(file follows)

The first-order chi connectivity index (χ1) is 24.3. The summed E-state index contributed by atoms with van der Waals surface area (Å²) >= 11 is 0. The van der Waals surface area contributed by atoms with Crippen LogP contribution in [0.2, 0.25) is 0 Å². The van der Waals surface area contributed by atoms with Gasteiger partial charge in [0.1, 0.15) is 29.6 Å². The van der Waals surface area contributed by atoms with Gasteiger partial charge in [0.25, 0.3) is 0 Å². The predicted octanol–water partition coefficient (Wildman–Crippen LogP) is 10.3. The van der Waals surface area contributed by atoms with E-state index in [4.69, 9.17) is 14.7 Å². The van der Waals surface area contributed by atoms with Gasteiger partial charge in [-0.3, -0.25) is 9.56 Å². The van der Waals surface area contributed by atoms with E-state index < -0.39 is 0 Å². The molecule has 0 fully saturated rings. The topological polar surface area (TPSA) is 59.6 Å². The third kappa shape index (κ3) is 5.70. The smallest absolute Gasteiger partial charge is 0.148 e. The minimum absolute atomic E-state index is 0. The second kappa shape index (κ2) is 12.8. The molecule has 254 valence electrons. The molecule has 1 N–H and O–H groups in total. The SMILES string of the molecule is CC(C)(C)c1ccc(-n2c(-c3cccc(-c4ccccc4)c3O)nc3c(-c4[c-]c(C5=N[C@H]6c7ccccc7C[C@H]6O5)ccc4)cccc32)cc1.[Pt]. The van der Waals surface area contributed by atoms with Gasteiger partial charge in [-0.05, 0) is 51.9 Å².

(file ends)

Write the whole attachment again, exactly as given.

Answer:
The first-order chi connectivity index (χ1) is 24.3. The summed E-state index contributed by atoms with van der Waals surface area (Å²) >= 11 is 0. The van der Waals surface area contributed by atoms with Crippen LogP contribution in [0.2, 0.25) is 0 Å². The van der Waals surface area contributed by atoms with Gasteiger partial charge in [0.1, 0.15) is 29.6 Å². The van der Waals surface area contributed by atoms with Gasteiger partial charge in [0.25, 0.3) is 0 Å². The predicted octanol–water partition coefficient (Wildman–Crippen LogP) is 10.3. The van der Waals surface area contributed by atoms with E-state index in [4.69, 9.17) is 14.7 Å². The van der Waals surface area contributed by atoms with Gasteiger partial charge in [-0.3, -0.25) is 9.56 Å². The van der Waals surface area contributed by atoms with E-state index < -0.39 is 0 Å². The molecule has 0 fully saturated rings. The topological polar surface area (TPSA) is 59.6 Å². The third kappa shape index (κ3) is 5.70. The smallest absolute Gasteiger partial charge is 0.148 e. The minimum absolute atomic E-state index is 0. The second kappa shape index (κ2) is 12.8. The molecule has 254 valence electrons. The molecule has 1 N–H and O–H groups in total. The SMILES string of the molecule is CC(C)(C)c1ccc(-n2c(-c3cccc(-c4ccccc4)c3O)nc3c(-c4[c-]c(C5=N[C@H]6c7ccccc7C[C@H]6O5)ccc4)cccc32)cc1.[Pt]. The van der Waals surface area contributed by atoms with Gasteiger partial charge in [-0.05, 0) is 51.9 Å².